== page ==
19. Stale Data Some data is the result of a calculation. Consider the area of a rectangle. length times width It would be impractical to use an area variable here. Data that requires the calculation of various factors has the potential to become stale. To avoid stale data, it is best to calculate the value of that data within a method rather than store it in a variable.

  20. Stale Data Rather than use an area variable in a rectangle class: public double getArea() { return length * width; } This dynamically calculates the value of the rectangle’s area when the method is called. Now, any change to the length or width variables will not leave the area of the rectangle stale.

  21. UML Data Type and Parameter Notation UML diagrams are language independent. UML diagrams use an independent notation to show return types, access modifiers, etc. Rectangle - width : double + setWidth(w : double) : void • Access modifiers are denoted as: • + public • - private • # protected

  22. UML Data Type and Parameter Notation UML diagrams are language independent. UML diagrams use an independent notation to show return types, access modifiers, etc. Rectangle - width : double + setWidth(w : double) : void Variable types are placed after the variable name, separated by a colon.

  23. UML Data Type and Parameter Notation UML diagrams are language independent. UML diagrams use an independent notation to show return types, access modifiers, etc. Rectangle - width : double + setWidth(w : double) : void Method return types are placed after the method declaration name, separated by a colon.

  24. UML Data Type and Parameter Notation UML diagrams are language independent. UML diagrams use an independent notation to show return types, access modifiers, etc. Rectangle - width : double + setWidth(w : double) : void Method parameters are shown inside the parentheses using the same notation as variables.

  25. Converting the UML Diagram to Code Putting all of this information together, a Java class file can be built easily using the UML diagram. The UML diagram parts match the Java class file structure. ClassName Attributes Methods class header { Attributes Methods }

  26. Converting the UML Diagram to Code Rectangle • width : double • length : double + setWidth(w : double) : void + setLength(len : double): void + getWidth() : double + getLength() : double + getArea() : double public class Rectangle { private double width; private double length; public void setWidth(double w) { } public void setLength(double len) { } public double getWidth() { return 0.0; } public double getLength() { return 0.0; } public double getArea() { return 0.0; } } The structure of the class can be compiled and tested without having bodies for the methods. Just be sure to put in dummy return values for methods that have a return type other than void.

  27. Converting the UML Diagram to Code Rectangle • width : double • length : double + setWidth(w : double) : void + setLength(len : double: void + getWidth() : double + getLength() : double + getArea() : double public class Rectangle { private double width; private double length; public void setWidth(double w) { width = w; } public void setLength(double len) { length = len; } public double getWidth() { return width; } public double getLength() { return length; } public double getArea() { return length * width; } } Once the class structure has been tested, the method bodies can be written and tested.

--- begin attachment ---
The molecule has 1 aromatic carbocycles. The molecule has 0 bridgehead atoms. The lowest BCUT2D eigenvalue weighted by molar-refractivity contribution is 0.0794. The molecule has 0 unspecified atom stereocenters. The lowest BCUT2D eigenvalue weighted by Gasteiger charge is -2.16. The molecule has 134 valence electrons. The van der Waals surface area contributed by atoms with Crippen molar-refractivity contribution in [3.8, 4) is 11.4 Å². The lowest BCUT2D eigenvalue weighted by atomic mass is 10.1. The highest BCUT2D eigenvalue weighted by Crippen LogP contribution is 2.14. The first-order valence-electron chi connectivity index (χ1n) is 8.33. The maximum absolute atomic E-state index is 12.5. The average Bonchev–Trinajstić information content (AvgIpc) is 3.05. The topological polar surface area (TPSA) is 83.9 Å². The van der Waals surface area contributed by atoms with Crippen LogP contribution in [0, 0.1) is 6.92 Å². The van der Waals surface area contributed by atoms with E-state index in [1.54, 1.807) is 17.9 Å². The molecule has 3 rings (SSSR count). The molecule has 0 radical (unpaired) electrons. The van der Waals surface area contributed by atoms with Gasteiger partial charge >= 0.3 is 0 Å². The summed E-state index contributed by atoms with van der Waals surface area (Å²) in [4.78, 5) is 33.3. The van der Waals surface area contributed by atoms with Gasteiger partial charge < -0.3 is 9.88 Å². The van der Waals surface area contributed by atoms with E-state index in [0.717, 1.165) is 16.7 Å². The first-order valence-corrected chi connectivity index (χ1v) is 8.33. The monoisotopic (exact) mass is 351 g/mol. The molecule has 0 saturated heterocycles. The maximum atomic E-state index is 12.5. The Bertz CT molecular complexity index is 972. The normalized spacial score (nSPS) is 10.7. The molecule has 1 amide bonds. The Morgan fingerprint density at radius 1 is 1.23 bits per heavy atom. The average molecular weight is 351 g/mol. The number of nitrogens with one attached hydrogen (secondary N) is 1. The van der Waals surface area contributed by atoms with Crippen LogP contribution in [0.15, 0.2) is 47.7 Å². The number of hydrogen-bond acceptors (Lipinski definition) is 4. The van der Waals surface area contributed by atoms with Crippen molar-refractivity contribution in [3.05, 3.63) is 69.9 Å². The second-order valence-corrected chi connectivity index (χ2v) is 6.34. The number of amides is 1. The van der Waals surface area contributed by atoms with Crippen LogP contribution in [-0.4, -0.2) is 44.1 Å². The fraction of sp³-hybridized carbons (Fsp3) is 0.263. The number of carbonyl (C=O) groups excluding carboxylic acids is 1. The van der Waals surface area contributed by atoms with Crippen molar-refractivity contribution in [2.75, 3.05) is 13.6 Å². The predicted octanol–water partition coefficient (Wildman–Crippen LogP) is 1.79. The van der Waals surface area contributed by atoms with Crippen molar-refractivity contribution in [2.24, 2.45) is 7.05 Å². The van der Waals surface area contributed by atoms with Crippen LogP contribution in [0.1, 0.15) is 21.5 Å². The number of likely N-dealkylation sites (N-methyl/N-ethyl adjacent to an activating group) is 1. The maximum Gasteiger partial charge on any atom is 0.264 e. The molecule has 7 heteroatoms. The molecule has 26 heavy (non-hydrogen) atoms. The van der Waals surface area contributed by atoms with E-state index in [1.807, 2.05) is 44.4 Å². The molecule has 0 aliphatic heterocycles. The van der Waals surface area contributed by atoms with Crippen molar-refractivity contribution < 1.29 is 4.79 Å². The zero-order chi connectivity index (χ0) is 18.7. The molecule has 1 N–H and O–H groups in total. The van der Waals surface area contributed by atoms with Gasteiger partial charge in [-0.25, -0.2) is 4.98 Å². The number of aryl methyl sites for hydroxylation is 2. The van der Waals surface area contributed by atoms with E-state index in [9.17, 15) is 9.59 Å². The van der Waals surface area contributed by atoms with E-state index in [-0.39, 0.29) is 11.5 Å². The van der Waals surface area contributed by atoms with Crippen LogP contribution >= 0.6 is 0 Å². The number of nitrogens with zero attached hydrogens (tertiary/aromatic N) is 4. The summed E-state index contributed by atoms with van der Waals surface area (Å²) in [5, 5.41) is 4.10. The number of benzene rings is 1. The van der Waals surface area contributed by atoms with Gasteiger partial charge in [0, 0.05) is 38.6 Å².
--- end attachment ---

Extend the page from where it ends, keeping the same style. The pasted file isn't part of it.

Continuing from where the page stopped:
28. Class Layout Conventions The layout of a source code file can vary by employer or instructor. Generally the layout is: Attributes are typically listed first Methods are typically listed second The main method is sometimes first, sometimes last. Accessors and mutators are typically grouped.

  29. A Driver Program An application in Java is a collection of classes that interact. The class that starts the application must have a main method. This class can be used as a driver to test the capabilities of other classes. In the Rectangle class example, notice that there was no main method.

  30. A Driver Program public class Rectangle { private double width; private double length; public void setWidth(double w) { width = w; } public void setLength(double len) { length = len; } public double getWidth() { return width; } public double getLength() { return length; } public double getArea() { return length * width; } } public class RectangleDemo { public static void main(String[] args) { Rectangle r = new Rectangle(); r.setWidth(10); r.setLength(10); System.out.println("Width = " + r.getWidth()); System.out.println("Length = " + r.getLength()); System.out.println("Area = " + r.getArea()); } } ThisRectangleDemoclass is a Java application that uses the Rectangle class. Another Example:LengthWidthDemo.java

  31. Multiple Arguments Methods can have multiple parameters. The format for a multiple parameter method is: AccessModifierReturnTypeMethodName(ParamTypeParamName, ParamTypeParamName, etc) { } Parameters in methods are treated as local variables within the method. Example: MultipleArgs.java